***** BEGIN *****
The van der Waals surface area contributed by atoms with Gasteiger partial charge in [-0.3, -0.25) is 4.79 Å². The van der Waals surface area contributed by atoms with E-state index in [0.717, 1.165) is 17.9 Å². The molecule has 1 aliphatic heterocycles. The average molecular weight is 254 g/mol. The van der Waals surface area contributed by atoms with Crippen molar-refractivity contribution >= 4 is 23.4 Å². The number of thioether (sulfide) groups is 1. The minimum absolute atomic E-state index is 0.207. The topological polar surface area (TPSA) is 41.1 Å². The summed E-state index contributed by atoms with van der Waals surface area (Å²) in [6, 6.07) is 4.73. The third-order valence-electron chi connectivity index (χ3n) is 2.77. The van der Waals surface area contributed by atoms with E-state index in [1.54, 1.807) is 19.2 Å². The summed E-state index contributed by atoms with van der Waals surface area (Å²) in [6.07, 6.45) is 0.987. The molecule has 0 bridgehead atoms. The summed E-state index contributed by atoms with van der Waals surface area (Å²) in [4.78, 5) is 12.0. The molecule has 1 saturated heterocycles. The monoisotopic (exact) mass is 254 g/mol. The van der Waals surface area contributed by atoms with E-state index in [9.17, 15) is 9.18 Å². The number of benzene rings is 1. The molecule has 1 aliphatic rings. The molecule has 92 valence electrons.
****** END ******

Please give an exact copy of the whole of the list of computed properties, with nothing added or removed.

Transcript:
The van der Waals surface area contributed by atoms with Gasteiger partial charge in [-0.3, -0.25) is 4.79 Å². The van der Waals surface area contributed by atoms with E-state index in [0.717, 1.165) is 17.9 Å². The molecule has 1 aliphatic heterocycles. The average molecular weight is 254 g/mol. The van der Waals surface area contributed by atoms with Crippen molar-refractivity contribution >= 4 is 23.4 Å². The number of thioether (sulfide) groups is 1. The minimum absolute atomic E-state index is 0.207. The topological polar surface area (TPSA) is 41.1 Å². The summed E-state index contributed by atoms with van der Waals surface area (Å²) in [6, 6.07) is 4.73. The third-order valence-electron chi connectivity index (χ3n) is 2.77. The van der Waals surface area contributed by atoms with E-state index in [1.54, 1.807) is 19.2 Å². The summed E-state index contributed by atoms with van der Waals surface area (Å²) in [6.07, 6.45) is 0.987. The molecule has 0 bridgehead atoms. The summed E-state index contributed by atoms with van der Waals surface area (Å²) in [4.78, 5) is 12.0. The molecule has 1 saturated heterocycles. The monoisotopic (exact) mass is 254 g/mol. The van der Waals surface area contributed by atoms with E-state index in [9.17, 15) is 9.18 Å². The number of benzene rings is 1. The molecule has 1 aliphatic rings. The molecule has 92 valence electrons.